LIS Schools in South Africa, like in many other parts of the world, are part of a triangular relationship involving LIS teaching departments, universities and the library and information services profession. This relationship is profoundly affected by a rapidly evolving information and technology environment as well as higher education restructuring globally. In a context of ‘diffusion and diversity’ arising from this relationship, this paper takes a look at LIS Schools in South Africa to ascertain whether they have succumbed to the pressures and constraints brought about by a technologically driven information environment and the so called efficiency models of universities. Alternatively, have they used these pressures as challenges to catalyse a paradigm shift from a discipline that evolved largely on a pragmatic basis to one grounded in epistemology and research methodologies providing it with the capacity to embrace rapidly evolving trends in the generation, use and transfer of information in the ICT age? A qualitative approach, involving a cursory survey of LIS School Heads in South Africa analysed against conceptual understandings gleaned from relevant literature, frames the inquiry attempting to address these critical questions. The paper outlines the pressures of the triangular relationship that frames the existence and inherent difficulties of the LIS School and points out that the LIS Schools surveyed, each in their own way within their institutional contexts, have managed thus far to survive their challenges - albeit this being no guarantee of continued survival. In terms of whether these LIS Schools have used these pressures as challenges to catalyse a paradigm shift in their conceptualisation of LIS education, the limited data from the cursory survey of LIS School Heads suggests that some LIS Schools may have been engaging more with such a paradigm shift than others. The paper concludes that LIS Schools, in South Africa or elsewhere, need to dig deeply and creatively into their epistemological resources and use the interdisciplinary nature of the LIS discipline to sustain their academic projects in a highly competitive and arduous environment. The paper suggests a followup to the cursory survey of LIS Schools in South Africa to ‘drill down’ into individual institutional dynamics to mine primary data for studies towards addressing LIS School challenges emanating from the changing environments within which they are located.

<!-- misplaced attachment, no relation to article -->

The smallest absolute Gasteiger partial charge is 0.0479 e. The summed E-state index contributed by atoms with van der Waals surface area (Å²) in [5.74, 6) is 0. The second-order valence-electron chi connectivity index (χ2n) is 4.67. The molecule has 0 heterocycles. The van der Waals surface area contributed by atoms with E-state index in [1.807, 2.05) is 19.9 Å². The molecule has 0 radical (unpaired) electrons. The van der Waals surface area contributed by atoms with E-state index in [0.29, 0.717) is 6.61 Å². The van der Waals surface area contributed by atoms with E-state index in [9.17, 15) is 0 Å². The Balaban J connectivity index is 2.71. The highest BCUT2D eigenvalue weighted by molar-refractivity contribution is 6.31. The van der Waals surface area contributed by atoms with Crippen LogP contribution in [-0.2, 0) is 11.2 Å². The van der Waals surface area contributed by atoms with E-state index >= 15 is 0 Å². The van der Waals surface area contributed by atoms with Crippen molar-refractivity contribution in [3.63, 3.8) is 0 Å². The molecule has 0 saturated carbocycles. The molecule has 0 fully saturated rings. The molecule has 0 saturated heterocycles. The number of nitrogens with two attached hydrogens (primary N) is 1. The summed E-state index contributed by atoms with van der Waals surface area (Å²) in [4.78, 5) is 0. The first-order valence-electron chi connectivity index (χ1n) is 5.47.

© 2013 by Walter de Gruyter GmbH & Co.